Memory: My First Ever Theatre Visit

Production photograph - Black Comedy - Maggie Smith - Photographer Manuel Harlan - 1965 - H20xW25cm

It was 1962 and I was in the sixth form at Bognor Regis Grammar School (long gone). A small group of us found out that there were a number of cheap tickets available on the day of performance and we fancied the adventure of queuing through the night on the pavement with our sleeping bags.

That is how I got to see Joan Plowright in St. Joan.  Shortly after that I saw Uncle Vanya with an amazing cast, Laurence Olivier, Michael Redgrave, Sybil Thorndike , Lewis Casson, Fay Compton.  I don’t think I realised at the time that my first experience of theatre at the age of 16 was world class stuff and I got it for quite a small price.

I recall that the theatre restaurant  was in a separate building then and the speciality was danish open sandwiches (which no-one had heard of at the time) and they were unbelievably expensive. I only ever tried one and the price of a few prawns with a blob of mayonnaise  and dill garnish on a small square of rye bread was more than I had paid for my ticket to see the best actors in the world onstage.

In 1965 I was already asleep on the pavement with my friends and a small group of actors came out of the theatre, I guess after quite a late and long session at the bar.  One of them was Albert Finney and his sense of balance was not very good at that moment so he tripped over me and woke me up (my fault I guess –  I was lying on the ground in his way!).

He was then very keen for all of us all to be awake and he wanted to engage us in amusing conversation.  A female companion pulled him away and she said (I do remember the exact words) “Leave then alone – weren’t you ever young?”  I have heard lines delivered by Maggie Smith many times since then but never when lying at her feet as I was that that night.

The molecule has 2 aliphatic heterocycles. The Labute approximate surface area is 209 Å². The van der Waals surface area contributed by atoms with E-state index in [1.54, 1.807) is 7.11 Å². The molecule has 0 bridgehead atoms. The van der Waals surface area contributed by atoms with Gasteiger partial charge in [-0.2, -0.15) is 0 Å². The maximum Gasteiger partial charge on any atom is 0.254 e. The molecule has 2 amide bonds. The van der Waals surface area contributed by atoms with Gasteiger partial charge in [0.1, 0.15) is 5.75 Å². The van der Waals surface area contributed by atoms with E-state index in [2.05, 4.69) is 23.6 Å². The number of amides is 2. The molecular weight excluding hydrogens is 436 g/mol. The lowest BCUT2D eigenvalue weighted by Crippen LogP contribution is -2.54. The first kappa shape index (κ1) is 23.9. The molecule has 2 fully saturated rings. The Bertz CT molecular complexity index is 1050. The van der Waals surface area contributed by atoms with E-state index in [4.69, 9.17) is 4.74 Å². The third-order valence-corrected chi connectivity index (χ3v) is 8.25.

My adolescent experiences at CFT were the start of an addiction to theatre from which I have never recovered and I still regularly come back to Sussex from Amsterdam (where I now live) to productions at the theatre.

From: Mike Williams

Memory: Make Me A World (1976)

“Make me a world” and another show wonderful Christmas shows. Late 60s? Early 70s? (The latter, I think – our 3 young children loved these, and so did we!)

From: Annette Barker

Memory: Cavalcade (1985)

Press cutting photograph - Cavalcade - 1985 - R Ansley CollectionOur younger son took part and we’re still owners (proud owners!) of a “Cavalcader” badge with Minerva’s head on it.

From: Annette Barker

Memory: Lovesong (2011)

My favourite memory of CFT would be seeing Frantic Assembly’s ‘Lovesong’ the first play to show me how effectively theatre could influence people’s emotions.

From: Alex Wilcox

Other comments: Chichester Festival Theatre was the first theatre I had any exposure to. Living only a few miles away, in Southbourne, it has been a great boon growing up being interested in theatre.

Memory: The Visit (1995)

Signed Programme - The Visit, Ralph Ansley - 1995 - R.Ansley Collection - H24.8cm W17.4cm - 01 of 15

Travelled from London (where I then lived) to see Lauren Bacall on stage (with Joss Ackland in ‘The Visit’). Superb performance by a legendary actress, supported by a terrific cast and memorable staging which included a railway track (and miniature train).

From: Anon

Memory: The Barchester Chronicles (2000)

Photographs rehearsal - Barchester Chronicles - 2000 - J Eydmann Collection - 1 of 3

My best memories of CFT are of The Barchester Chronicles in April 2000. There was one professional director, Roger Redfarn, and some 300 amateurs who included actors, costumiers, make-up artists etc. I was in the dance team and in the crowds. It was great fun and a good re-launch for the theatre.

From: Jim Tice